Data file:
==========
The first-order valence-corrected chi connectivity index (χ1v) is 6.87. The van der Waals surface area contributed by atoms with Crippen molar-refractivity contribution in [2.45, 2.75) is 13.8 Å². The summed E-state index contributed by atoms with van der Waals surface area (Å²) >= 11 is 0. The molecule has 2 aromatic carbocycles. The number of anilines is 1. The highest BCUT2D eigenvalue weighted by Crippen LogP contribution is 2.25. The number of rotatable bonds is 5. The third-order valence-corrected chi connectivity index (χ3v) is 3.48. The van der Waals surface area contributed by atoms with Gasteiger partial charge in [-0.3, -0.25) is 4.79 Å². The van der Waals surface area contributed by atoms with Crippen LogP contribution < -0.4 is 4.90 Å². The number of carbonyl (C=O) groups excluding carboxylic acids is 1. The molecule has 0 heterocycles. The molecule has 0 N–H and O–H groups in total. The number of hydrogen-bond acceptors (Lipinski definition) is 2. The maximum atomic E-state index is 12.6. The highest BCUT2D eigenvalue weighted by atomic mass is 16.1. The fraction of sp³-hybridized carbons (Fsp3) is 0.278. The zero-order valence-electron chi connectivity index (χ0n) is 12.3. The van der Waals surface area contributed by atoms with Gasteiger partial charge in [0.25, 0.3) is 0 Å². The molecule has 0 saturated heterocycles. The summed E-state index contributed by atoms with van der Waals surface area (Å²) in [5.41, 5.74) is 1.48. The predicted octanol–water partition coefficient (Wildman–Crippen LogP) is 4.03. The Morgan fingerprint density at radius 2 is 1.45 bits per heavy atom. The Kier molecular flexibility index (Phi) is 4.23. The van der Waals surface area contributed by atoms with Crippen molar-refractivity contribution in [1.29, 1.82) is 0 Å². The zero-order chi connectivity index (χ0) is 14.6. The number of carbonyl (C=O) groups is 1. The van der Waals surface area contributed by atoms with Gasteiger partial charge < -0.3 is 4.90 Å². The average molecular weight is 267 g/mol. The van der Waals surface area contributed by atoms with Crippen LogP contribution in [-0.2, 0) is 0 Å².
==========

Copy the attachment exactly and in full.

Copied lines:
The first-order valence-corrected chi connectivity index (χ1v) is 6.87. The van der Waals surface area contributed by atoms with Crippen molar-refractivity contribution in [2.45, 2.75) is 13.8 Å². The summed E-state index contributed by atoms with van der Waals surface area (Å²) >= 11 is 0. The molecule has 2 aromatic carbocycles. The number of anilines is 1. The highest BCUT2D eigenvalue weighted by Crippen LogP contribution is 2.25. The number of rotatable bonds is 5. The third-order valence-corrected chi connectivity index (χ3v) is 3.48. The van der Waals surface area contributed by atoms with Gasteiger partial charge in [-0.3, -0.25) is 4.79 Å². The van der Waals surface area contributed by atoms with Crippen LogP contribution < -0.4 is 4.90 Å². The number of carbonyl (C=O) groups excluding carboxylic acids is 1. The molecule has 0 heterocycles. The molecule has 0 N–H and O–H groups in total. The number of hydrogen-bond acceptors (Lipinski definition) is 2. The maximum atomic E-state index is 12.6. The highest BCUT2D eigenvalue weighted by atomic mass is 16.1. The fraction of sp³-hybridized carbons (Fsp3) is 0.278. The zero-order valence-electron chi connectivity index (χ0n) is 12.3. The van der Waals surface area contributed by atoms with Gasteiger partial charge in [0.25, 0.3) is 0 Å². The molecule has 0 saturated heterocycles. The summed E-state index contributed by atoms with van der Waals surface area (Å²) in [5.41, 5.74) is 1.48. The predicted octanol–water partition coefficient (Wildman–Crippen LogP) is 4.03. The Morgan fingerprint density at radius 2 is 1.45 bits per heavy atom. The Kier molecular flexibility index (Phi) is 4.23. The van der Waals surface area contributed by atoms with Crippen molar-refractivity contribution in [1.29, 1.82) is 0 Å². The zero-order chi connectivity index (χ0) is 14.6. The number of carbonyl (C=O) groups is 1. The van der Waals surface area contributed by atoms with Gasteiger partial charge < -0.3 is 4.90 Å². The average molecular weight is 267 g/mol. The van der Waals surface area contributed by atoms with Crippen LogP contribution in [-0.2, 0) is 0 Å².